The Corinthian helmet is the most iconic defensive gear of classical antiquity. Pictorial
representations during the Archaic and Classical period are ubiquitous and encountered in every
means of artistic expression: sculptures, vase paintings (especially portrayed on Corinthian vases),
frescoes, literature etc. Corinthian helmets begin to make their appearance during to first quarter of
the 7th century BC and continue to develop for the next three hundred years until they go out of
fashion after the collapse of the conservative Greek city states at the end of the 5th century BC.
During the Persian Wars (490-479 BC) its popularity was extremely high and thousands were made
all over the Greek world. The name derives from the city of Corinth (despite the fact that its actual
origin is ascribed to the local workshops of the city of Argos).
The historian Herodotus considers it already as something “antiquated” (Hrd, Histories. iv 180) a
fact which is indicative of its long usage during the past centuries. The Corinthian helmet, as with
the muscled cuirass, should be considered as an indigenous Greek metal working innovation
gradually becoming the most widespread characteristic type of Greek defence gear. It was
commonly raised by a single piece of bronze sheet hammered onto a stone dome although during its
early evolution stages (early Archaic period, proto-Corinthian helmets) more complicated
cast/soldering techniques were applied as well. Covering the entire face and leaving visible only the
eyes and mouth it was designed to provide the maximum protection for a warrior’s head within a
very cohesive battle formation – the phalanx.
The main technical characteristics of the Corinthian helm are the curved profile of the top, the
pointed nasal, the almond-like eye openings and the broad protruding cheek covers (paragnathides).
To protect the warrior’s skull the interior was well padded with wool, sponges, leather and fabric. It
was usually popular to add decorative stylized crests (lophos) of colorful horsehair plumes often
running vertically from front to back, a practice which accorded them a more distinct identity and
During its latter stages of development more elaborate lighter versions were produced with the
shape extended to resemble a gigantic human phallus. Given the Corinthian helmets’ iconic status
as the signature of the hoplite phalanges which faced the huge Persian invading armies at Marathon,
Thermopylae and Plataiae, it is not surprising that the goddess Athena and the famous Athenian
politician Pericles were frequently depicted wearing the same helm perched over the forehead.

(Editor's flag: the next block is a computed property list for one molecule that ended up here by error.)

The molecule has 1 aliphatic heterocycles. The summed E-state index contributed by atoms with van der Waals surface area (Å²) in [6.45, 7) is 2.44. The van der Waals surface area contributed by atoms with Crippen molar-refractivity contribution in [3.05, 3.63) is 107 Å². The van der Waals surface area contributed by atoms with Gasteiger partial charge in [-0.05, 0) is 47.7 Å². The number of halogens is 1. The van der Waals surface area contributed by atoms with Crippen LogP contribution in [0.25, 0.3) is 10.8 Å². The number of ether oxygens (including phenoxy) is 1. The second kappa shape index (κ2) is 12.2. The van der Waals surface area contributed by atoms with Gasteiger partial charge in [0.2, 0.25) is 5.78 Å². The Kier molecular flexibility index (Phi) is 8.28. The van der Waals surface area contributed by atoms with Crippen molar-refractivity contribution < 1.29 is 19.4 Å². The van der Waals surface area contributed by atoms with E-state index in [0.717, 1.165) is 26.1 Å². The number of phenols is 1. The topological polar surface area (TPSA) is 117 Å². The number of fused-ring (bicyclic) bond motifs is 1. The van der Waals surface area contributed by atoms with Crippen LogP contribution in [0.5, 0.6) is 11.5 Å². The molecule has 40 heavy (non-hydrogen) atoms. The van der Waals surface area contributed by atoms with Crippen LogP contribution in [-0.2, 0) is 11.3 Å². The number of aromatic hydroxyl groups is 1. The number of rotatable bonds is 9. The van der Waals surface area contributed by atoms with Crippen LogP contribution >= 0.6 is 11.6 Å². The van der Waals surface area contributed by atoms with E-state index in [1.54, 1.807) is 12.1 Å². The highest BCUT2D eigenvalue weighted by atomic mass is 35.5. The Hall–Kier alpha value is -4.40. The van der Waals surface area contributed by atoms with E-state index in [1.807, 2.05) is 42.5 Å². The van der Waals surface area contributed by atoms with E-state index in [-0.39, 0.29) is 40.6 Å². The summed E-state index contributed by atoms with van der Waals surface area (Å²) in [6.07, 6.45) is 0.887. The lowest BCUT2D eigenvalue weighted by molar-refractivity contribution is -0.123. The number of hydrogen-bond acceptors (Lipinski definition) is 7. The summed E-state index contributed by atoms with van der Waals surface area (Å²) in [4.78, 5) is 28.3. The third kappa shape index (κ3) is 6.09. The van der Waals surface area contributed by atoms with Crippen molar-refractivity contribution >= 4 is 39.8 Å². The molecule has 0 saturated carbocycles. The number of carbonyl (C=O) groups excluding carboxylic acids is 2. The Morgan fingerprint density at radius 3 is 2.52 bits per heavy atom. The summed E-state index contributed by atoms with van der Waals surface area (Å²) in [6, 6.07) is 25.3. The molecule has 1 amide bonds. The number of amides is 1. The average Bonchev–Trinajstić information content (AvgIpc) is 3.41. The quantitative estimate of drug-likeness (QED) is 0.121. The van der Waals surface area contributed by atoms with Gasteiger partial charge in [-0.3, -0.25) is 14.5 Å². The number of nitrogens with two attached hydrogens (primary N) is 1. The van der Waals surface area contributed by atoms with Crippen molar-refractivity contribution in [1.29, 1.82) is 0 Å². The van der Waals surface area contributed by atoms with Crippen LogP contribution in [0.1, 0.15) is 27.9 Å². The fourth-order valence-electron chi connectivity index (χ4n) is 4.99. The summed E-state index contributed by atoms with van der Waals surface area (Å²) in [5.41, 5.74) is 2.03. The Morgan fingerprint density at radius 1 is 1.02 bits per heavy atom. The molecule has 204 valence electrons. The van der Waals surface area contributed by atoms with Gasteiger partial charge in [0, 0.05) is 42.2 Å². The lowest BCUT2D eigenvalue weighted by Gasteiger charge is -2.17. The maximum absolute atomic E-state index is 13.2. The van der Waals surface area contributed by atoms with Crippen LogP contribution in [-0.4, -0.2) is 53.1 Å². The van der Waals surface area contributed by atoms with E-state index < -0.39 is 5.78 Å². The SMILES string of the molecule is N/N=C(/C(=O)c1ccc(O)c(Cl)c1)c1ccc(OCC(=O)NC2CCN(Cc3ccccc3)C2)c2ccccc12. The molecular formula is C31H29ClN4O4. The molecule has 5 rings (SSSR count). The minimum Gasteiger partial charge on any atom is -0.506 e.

Statistically the Corinthian helmet was depicted on more heroic sculptures than any other
contemporary helmet because the Greeks inevitably associated it with the glorious past. It should
also be stressed that a custom-made Corinthian helmet for a young man in Greek culture was not a
mundane affair as would be the purchasing of any piece of equipment, but signified the passage to
manhood and his acceptance as a civilian of the demos when it was fitted for his first time. We have
to presume, therefore, that helmets occupied a place of honour in a hoplite’s home.
Most probably the most intriguing version of Corinthian helmet is the scaled helmet. It was usually
depicted on red figure pottery paintings and is actually a modified model of the original, its major
difference being the covering of the dome with hundreds of tiny scales. Scaling in Greek school of
armouring was a widely accepted practice and we can spot scaled guards almost everywhere in
many typologies and arrangements. Artisans integrated this specific element to a helmet’s overall
design creating a luxurious and extravagant distinctive identity.
The reconstructed helmet has been based on a red figure vase painting (dated to the second half of
the 5th century BC). It retains all the typical technical features of a Corinthian helmet mentioned
above. The mask was made from a hammered bronze sheet; the dome was covered by 180 bronze
pointed ridged scales and 180 copper leaf-like scales, directly riveted to the top, producing an
astonishing optical result (the left side with bronze and the right side with copper elements).
The usage of different type of scales in the same piece of equipment is attested in various pictorial
archaelogical findings. A detachable crest with wooden base and natural horse hairs (mainly white
with a black tuft at it’s back end) have been fixed on the top of the roof. The lateral walls of the
wooden base have been lined with copper and bronze. Each of the cheek’s base are strongly
attached to the main body of the helmet with a horizontal hinge (strofeis in Greek) a technical
arrangement which allows vertical mobility. Each side of the mask has ear openings – a later
development as early helms were completely enclosed. A red woolen fringe covers the front of the
helmet and a duck-like hook of cast bronze has been riveted on the back at the nape (a suspension
point). All the inner surfaces have been lined with wool and linen.
The end result is a valuable hand-made artifact which incorporates a range of traditional techniques,
precious natural materials combining high classical aesthetics, luxury and prestige.